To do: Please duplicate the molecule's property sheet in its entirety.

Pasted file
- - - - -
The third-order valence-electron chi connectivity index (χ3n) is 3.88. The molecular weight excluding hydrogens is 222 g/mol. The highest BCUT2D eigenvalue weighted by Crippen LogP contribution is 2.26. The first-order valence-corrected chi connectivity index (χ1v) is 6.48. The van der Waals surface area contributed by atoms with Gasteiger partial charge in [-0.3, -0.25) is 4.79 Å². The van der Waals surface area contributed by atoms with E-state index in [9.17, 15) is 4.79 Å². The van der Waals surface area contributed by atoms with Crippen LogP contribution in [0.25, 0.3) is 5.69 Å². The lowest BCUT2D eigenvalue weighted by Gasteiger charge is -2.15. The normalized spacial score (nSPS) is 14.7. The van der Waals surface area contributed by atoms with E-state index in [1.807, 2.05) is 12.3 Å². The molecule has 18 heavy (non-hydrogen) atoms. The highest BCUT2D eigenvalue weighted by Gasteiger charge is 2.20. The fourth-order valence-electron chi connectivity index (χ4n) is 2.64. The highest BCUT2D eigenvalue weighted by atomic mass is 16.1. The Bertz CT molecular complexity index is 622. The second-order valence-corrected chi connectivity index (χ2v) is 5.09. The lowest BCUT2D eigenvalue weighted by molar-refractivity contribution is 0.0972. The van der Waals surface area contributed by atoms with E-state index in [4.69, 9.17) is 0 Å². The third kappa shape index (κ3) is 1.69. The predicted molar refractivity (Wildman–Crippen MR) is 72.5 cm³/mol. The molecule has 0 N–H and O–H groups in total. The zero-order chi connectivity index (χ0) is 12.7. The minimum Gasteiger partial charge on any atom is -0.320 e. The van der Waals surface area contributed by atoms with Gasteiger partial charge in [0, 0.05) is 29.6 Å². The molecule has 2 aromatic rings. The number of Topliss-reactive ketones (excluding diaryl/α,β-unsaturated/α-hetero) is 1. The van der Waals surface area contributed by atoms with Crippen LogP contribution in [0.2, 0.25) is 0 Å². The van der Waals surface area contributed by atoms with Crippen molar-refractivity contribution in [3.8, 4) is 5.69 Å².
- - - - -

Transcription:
The third-order valence-electron chi connectivity index (χ3n) is 3.88. The molecular weight excluding hydrogens is 222 g/mol. The highest BCUT2D eigenvalue weighted by Crippen LogP contribution is 2.26. The first-order valence-corrected chi connectivity index (χ1v) is 6.48. The van der Waals surface area contributed by atoms with Gasteiger partial charge in [-0.3, -0.25) is 4.79 Å². The van der Waals surface area contributed by atoms with E-state index in [9.17, 15) is 4.79 Å². The van der Waals surface area contributed by atoms with Crippen LogP contribution in [0.25, 0.3) is 5.69 Å². The lowest BCUT2D eigenvalue weighted by Gasteiger charge is -2.15. The normalized spacial score (nSPS) is 14.7. The van der Waals surface area contributed by atoms with E-state index in [1.807, 2.05) is 12.3 Å². The molecule has 18 heavy (non-hydrogen) atoms. The highest BCUT2D eigenvalue weighted by Gasteiger charge is 2.20. The fourth-order valence-electron chi connectivity index (χ4n) is 2.64. The highest BCUT2D eigenvalue weighted by atomic mass is 16.1. The Bertz CT molecular complexity index is 622. The second-order valence-corrected chi connectivity index (χ2v) is 5.09. The lowest BCUT2D eigenvalue weighted by molar-refractivity contribution is 0.0972. The van der Waals surface area contributed by atoms with E-state index in [4.69, 9.17) is 0 Å². The third kappa shape index (κ3) is 1.69. The predicted molar refractivity (Wildman–Crippen MR) is 72.5 cm³/mol. The molecule has 0 N–H and O–H groups in total. The zero-order chi connectivity index (χ0) is 12.7. The minimum Gasteiger partial charge on any atom is -0.320 e. The van der Waals surface area contributed by atoms with Gasteiger partial charge in [0, 0.05) is 29.6 Å². The molecule has 2 aromatic rings. The number of Topliss-reactive ketones (excluding diaryl/α,β-unsaturated/α-hetero) is 1. The van der Waals surface area contributed by atoms with Crippen LogP contribution in [0.2, 0.25) is 0 Å². The van der Waals surface area contributed by atoms with Crippen molar-refractivity contribution in [3.8, 4) is 5.69 Å².